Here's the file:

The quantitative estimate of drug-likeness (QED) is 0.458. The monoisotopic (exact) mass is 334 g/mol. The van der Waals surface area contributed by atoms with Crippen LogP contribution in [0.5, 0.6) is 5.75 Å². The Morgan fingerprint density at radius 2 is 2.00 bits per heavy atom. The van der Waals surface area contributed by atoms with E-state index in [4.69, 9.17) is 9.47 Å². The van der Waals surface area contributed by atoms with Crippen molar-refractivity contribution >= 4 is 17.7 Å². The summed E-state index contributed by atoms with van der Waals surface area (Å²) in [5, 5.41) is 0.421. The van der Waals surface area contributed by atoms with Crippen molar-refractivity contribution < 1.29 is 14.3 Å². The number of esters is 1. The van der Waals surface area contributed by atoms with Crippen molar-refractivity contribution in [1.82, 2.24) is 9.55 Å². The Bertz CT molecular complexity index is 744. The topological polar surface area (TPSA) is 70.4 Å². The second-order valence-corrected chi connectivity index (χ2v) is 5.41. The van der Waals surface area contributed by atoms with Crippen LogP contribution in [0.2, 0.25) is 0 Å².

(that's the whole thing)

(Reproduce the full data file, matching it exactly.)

The quantitative estimate of drug-likeness (QED) is 0.458. The monoisotopic (exact) mass is 334 g/mol. The van der Waals surface area contributed by atoms with Crippen LogP contribution in [0.5, 0.6) is 5.75 Å². The Morgan fingerprint density at radius 2 is 2.00 bits per heavy atom. The van der Waals surface area contributed by atoms with E-state index in [4.69, 9.17) is 9.47 Å². The van der Waals surface area contributed by atoms with Crippen molar-refractivity contribution >= 4 is 17.7 Å². The summed E-state index contributed by atoms with van der Waals surface area (Å²) in [5, 5.41) is 0.421. The van der Waals surface area contributed by atoms with Crippen molar-refractivity contribution < 1.29 is 14.3 Å². The number of esters is 1. The van der Waals surface area contributed by atoms with Crippen molar-refractivity contribution in [1.82, 2.24) is 9.55 Å². The Bertz CT molecular complexity index is 744. The topological polar surface area (TPSA) is 70.4 Å². The second-order valence-corrected chi connectivity index (χ2v) is 5.41. The van der Waals surface area contributed by atoms with Crippen LogP contribution in [0.2, 0.25) is 0 Å².